Joshua Collins (Showrunner/Director) discussing the run-of-show with Jesse Fox and his band. Pictured (L-R) Kiah Well mandolin, Nick Allen bass, Jess Fox, Joshua Collins.

Today he and his partners work to host musicians, record, negotiate contracts, host a public audience, and offer a new path around the notoriously corporate music industry, where big business dominates and up-and-coming or alternative artists struggle to break through.

Pilot test show in 2023 shows, The Shoaldiggers (Hillsborough-based band), setting up for dress rehearsal before the live broadcast.

He describes the corporate structure of music as a pie, with bigger and bigger chunks taken by fewer and fewer musicians and labels. Sonark’s goal is to redistribute slices back to artists by making recordings and other vital services more affordable and accessible, with steep discounts for North Carolina-based musicians and producers and revenue-sharing opportunities through a proprietary music video streaming platform, fittingly called Pie® with a goal of rebuilding the music industry one slice at a time.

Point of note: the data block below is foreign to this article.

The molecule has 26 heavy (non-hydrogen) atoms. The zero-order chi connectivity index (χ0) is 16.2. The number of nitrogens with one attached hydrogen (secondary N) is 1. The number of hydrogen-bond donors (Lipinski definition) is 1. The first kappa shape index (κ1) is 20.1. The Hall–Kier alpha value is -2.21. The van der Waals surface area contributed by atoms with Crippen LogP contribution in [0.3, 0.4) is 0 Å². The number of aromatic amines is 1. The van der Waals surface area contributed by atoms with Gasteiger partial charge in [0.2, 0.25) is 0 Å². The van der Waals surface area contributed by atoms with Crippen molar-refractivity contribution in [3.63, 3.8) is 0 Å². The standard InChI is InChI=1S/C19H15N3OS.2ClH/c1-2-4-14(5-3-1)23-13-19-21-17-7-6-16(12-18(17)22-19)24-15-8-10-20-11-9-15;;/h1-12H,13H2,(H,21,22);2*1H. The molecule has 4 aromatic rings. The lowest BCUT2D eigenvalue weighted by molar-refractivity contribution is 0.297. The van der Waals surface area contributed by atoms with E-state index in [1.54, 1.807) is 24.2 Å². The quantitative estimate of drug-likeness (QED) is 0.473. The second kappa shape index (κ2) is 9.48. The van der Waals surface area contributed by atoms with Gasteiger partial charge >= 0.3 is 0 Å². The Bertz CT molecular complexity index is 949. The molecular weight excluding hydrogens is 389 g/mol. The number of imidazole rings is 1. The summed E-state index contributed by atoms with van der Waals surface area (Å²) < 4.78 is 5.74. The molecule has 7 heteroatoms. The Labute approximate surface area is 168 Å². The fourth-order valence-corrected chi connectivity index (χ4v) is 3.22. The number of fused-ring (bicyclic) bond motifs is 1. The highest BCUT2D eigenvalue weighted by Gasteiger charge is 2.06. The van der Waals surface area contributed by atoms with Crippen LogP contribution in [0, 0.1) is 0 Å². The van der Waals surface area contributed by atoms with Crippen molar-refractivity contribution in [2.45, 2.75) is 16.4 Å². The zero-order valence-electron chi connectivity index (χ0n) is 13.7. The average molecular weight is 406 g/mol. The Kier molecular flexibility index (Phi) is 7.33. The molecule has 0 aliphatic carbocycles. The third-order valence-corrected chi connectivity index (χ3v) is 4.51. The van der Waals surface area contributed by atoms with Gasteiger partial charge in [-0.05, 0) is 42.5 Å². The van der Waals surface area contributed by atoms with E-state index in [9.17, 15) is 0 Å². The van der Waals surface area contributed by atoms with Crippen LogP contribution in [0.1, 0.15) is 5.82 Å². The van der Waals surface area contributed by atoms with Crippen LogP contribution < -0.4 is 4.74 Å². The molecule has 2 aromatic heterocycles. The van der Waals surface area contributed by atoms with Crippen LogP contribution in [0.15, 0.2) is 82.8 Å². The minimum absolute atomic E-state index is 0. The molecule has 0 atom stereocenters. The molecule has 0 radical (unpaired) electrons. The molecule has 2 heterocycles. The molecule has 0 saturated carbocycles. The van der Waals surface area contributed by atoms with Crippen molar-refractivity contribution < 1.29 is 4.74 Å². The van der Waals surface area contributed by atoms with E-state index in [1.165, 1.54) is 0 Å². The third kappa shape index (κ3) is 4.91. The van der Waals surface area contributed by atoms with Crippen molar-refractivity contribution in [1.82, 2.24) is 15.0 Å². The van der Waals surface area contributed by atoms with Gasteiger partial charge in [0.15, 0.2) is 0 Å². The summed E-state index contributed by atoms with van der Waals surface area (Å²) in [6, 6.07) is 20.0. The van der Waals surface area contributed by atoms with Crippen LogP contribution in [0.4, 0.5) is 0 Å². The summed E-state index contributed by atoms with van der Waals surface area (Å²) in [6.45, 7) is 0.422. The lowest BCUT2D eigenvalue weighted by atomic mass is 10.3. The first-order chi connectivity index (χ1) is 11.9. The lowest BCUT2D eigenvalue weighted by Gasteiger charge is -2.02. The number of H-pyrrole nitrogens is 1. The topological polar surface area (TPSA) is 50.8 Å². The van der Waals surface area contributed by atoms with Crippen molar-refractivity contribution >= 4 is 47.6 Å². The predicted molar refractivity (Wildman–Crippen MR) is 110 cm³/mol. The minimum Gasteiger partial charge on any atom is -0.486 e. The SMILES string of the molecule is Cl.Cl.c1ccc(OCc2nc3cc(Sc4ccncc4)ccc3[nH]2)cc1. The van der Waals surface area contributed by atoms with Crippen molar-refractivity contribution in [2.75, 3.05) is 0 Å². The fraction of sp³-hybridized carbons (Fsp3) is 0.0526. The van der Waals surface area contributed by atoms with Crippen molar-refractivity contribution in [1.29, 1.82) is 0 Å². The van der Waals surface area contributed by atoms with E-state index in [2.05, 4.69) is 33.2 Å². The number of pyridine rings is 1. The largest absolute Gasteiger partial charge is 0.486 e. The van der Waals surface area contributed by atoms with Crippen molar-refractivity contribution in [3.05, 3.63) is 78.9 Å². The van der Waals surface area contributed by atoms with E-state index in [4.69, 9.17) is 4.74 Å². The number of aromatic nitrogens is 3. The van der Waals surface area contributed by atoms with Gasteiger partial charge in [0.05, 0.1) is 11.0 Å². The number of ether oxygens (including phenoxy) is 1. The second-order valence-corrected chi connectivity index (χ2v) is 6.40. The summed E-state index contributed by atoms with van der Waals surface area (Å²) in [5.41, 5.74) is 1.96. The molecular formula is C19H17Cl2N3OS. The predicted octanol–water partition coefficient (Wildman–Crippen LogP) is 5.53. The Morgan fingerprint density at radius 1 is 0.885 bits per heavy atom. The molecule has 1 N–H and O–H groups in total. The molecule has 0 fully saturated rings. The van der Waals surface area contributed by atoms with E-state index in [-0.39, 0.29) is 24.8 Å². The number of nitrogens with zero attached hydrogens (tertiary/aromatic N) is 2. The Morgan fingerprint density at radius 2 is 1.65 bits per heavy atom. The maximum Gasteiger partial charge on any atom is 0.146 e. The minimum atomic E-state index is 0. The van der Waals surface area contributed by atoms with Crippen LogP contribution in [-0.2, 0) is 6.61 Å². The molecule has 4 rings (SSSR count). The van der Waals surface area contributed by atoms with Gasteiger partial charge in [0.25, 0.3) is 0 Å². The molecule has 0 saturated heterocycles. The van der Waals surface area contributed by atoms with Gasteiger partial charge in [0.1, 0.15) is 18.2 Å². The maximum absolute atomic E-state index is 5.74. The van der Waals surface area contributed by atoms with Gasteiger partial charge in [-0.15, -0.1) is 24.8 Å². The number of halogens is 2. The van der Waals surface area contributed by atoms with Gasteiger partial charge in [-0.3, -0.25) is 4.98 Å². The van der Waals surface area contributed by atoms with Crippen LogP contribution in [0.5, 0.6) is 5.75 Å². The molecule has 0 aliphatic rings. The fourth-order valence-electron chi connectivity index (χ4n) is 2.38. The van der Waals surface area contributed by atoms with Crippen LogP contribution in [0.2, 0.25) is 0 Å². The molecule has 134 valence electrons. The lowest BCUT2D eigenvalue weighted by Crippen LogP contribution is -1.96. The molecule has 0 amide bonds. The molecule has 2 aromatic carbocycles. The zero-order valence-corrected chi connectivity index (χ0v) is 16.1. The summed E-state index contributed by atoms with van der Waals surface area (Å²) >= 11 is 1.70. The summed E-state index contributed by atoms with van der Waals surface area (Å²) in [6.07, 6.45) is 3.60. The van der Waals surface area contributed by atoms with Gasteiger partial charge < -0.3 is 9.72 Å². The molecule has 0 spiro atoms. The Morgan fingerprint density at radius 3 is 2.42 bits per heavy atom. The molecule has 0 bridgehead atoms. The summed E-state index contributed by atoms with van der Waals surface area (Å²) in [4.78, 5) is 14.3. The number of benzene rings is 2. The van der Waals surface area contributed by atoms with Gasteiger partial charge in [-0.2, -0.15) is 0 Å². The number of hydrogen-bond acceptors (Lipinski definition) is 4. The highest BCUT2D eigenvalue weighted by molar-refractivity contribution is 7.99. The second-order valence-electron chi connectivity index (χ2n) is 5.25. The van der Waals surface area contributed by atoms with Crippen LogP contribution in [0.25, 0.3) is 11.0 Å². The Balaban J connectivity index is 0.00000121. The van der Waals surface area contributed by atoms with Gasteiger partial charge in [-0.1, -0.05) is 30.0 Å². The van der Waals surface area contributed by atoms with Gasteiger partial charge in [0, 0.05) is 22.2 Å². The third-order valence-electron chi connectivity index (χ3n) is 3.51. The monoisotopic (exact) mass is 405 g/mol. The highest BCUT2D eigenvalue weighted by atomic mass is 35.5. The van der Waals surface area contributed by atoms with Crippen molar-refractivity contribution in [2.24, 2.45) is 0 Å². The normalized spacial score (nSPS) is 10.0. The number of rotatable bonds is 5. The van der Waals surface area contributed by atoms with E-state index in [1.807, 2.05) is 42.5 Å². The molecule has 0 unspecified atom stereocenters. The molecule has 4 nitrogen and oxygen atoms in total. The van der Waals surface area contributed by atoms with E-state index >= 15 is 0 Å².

Some fifteen hundred feet downhill from Sonark’s recording studio stands a cavernous building they call the Barn, a hybrid video production studio and private concert venue, capable of holding about a hundred guests. The Barn is dressed to the technological nines, with professional lighting, cinema-quality cameras, and dollies, jibs, switchers, and gizmos galore. 

Custom Bar at Sonark Studio in Hillsborough.